Ebola survivors are saving lives

As the Ebola outbreak continues to claim victims, the survivors mobilise to raise populations’ awareness.

Willy Mbemba (translated from Atholl Simpson)
 Dr Saiba, l’un des 163 agents de santé contaminés depuis le début de l’épidémie d’Ebola à l’est de la République Démocratique du Congo

07 November 2019

“If I hadn’t made the decision to go to the treatment centre despite the pressure from my family, I would be dead”, explains Dr Saiba, one of the 163 health care agents infected since the start of the Ebola outbreak in the east of the Democratic Republic of Congo (DRC).

At the start of the Ebola outbreak, the community resistance hampered the efforts of health specialists. The disinformation, poisoning and false rumours prevented people from having any confidence in the efforts to fight Ebola and in particular with regards to patient care.

In November 2018 a young woman presenting with symptoms consistent with Ebola turned up at the hospital where he worked and categorically refused to be transferred to the Ebola treatment centre. As a result Dr Saiba and all his team mobilised to assure the patient that immediate medical care was needed. Despite the precautionary measures taken during their interactions, Dr Saiba contracted the disease and began developing symptoms several days later.

When he started to show the first symptoms of the disease, Dr Saiba faced an unexpected hurdle, his family and his closest friends refused to have him attend the treatment centre. Dr Saiba knew that his chances of survival were dependant on receiving medical care at the Ebola treatment centre. Despite his family’s refusal he went to the treatment centre and after several days under medical care, Dr Saiba left the Ebola treatment centre healed. “We are each responsible for our own lives, so don’t let others decide for you”, explained Dr Saiba who has allied himself with UNICEF in order to raise populations’ awareness. The sooner patients infected with the Ebola virus receive medical care, the better their chances of survival.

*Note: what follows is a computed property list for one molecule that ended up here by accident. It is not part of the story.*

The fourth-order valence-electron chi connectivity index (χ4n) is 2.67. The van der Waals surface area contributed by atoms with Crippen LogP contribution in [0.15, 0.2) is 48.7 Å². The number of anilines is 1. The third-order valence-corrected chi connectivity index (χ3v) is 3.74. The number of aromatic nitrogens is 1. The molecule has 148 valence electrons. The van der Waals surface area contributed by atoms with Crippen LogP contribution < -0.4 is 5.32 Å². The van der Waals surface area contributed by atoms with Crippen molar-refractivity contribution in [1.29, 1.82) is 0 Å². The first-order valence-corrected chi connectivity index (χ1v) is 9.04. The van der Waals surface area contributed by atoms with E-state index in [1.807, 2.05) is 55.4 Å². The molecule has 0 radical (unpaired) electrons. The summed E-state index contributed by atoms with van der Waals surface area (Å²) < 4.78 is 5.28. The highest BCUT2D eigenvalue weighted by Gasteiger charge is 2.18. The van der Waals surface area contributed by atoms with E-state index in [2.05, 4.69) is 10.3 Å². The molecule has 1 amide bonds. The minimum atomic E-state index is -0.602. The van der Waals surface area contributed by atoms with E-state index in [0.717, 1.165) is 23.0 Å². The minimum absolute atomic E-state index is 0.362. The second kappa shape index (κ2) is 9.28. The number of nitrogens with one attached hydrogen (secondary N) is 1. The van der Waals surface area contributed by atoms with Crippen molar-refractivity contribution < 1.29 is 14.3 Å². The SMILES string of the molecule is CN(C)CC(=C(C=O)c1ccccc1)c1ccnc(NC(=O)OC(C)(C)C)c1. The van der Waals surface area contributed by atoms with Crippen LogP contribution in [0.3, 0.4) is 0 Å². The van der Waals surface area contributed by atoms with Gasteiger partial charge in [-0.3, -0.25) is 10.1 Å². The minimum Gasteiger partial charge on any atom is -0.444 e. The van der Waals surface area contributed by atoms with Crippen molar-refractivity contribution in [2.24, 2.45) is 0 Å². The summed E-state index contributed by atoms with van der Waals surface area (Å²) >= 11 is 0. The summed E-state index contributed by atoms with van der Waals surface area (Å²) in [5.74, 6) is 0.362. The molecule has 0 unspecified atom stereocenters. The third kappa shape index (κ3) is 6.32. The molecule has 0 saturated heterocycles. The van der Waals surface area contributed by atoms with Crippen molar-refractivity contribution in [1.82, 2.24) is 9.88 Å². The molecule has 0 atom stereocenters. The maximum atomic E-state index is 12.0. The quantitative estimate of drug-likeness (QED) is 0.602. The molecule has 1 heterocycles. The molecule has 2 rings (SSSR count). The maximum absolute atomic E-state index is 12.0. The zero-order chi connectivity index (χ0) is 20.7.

“I know the pain and suffering endured by Ebola patients”, Dr Saiba explains. Dr Saiba follows up by saying “treatment centres are not death-traps but specialised centres where you find doctors, nurses, nutritionists and hygienists who are well trained in order to save you”.

Since the start of the Ebola outbreak, UNICEF and its partners have raised the awareness of almost 30 million people in affected zones. The people are your best allies in the fight to defeat the Ebola virus.

“We can avoid death by respecting hygiene measures and going to medical care facilities as soon as possible”, concludes Dr Saiba who continues to repeat this message in schools, churches and village markets.

UNICEF’s response to the Ebola epidemic is supported by the World Bank, the European Commission – European Civil Protection and Humanitarian Aid OperationsGavi - the Vaccine Alliance, the United States Agency for International Development, the Central Emergency Response Fund and the Government of Japan. UNICEF is also supported by the German Committee for UNICEF, the World Bank Group’s Pandemic Emergency Financing Facility, the United Kingdom and the Paul G. Allen Family Foundation.